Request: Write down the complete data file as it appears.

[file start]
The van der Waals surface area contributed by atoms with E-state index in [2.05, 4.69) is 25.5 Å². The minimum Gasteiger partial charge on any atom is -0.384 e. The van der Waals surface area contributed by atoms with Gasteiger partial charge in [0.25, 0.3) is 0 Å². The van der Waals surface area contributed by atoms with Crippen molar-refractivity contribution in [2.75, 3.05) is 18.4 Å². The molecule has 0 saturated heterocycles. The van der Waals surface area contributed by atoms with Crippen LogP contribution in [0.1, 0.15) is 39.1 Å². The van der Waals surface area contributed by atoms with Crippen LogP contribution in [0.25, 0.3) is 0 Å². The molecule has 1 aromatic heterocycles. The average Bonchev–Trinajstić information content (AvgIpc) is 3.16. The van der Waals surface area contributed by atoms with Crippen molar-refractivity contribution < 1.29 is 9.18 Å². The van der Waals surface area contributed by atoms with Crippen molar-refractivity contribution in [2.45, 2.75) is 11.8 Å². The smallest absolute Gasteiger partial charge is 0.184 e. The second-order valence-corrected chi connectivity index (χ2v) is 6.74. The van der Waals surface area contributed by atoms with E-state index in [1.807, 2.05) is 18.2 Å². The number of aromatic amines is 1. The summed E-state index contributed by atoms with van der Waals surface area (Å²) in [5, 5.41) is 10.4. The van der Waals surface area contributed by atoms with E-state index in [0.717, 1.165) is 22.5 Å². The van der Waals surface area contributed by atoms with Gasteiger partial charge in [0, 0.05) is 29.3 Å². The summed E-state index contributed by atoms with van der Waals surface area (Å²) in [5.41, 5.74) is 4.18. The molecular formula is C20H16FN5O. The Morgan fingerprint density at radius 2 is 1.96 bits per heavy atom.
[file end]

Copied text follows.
The van der Waals surface area contributed by atoms with E-state index in [2.05, 4.69) is 25.5 Å². The minimum Gasteiger partial charge on any atom is -0.384 e. The van der Waals surface area contributed by atoms with Gasteiger partial charge in [0.25, 0.3) is 0 Å². The van der Waals surface area contributed by atoms with Crippen molar-refractivity contribution in [2.75, 3.05) is 18.4 Å². The molecule has 0 saturated heterocycles. The van der Waals surface area contributed by atoms with Crippen LogP contribution in [0.1, 0.15) is 39.1 Å². The van der Waals surface area contributed by atoms with Crippen LogP contribution in [0.25, 0.3) is 0 Å². The molecule has 1 aromatic heterocycles. The average Bonchev–Trinajstić information content (AvgIpc) is 3.16. The van der Waals surface area contributed by atoms with Crippen molar-refractivity contribution < 1.29 is 9.18 Å². The van der Waals surface area contributed by atoms with Crippen molar-refractivity contribution in [2.45, 2.75) is 11.8 Å². The smallest absolute Gasteiger partial charge is 0.184 e. The second-order valence-corrected chi connectivity index (χ2v) is 6.74. The van der Waals surface area contributed by atoms with E-state index in [1.807, 2.05) is 18.2 Å². The number of aromatic amines is 1. The summed E-state index contributed by atoms with van der Waals surface area (Å²) in [5, 5.41) is 10.4. The van der Waals surface area contributed by atoms with E-state index in [0.717, 1.165) is 22.5 Å². The van der Waals surface area contributed by atoms with Gasteiger partial charge in [0, 0.05) is 29.3 Å². The summed E-state index contributed by atoms with van der Waals surface area (Å²) in [5.41, 5.74) is 4.18. The molecular formula is C20H16FN5O. The Morgan fingerprint density at radius 2 is 1.96 bits per heavy atom.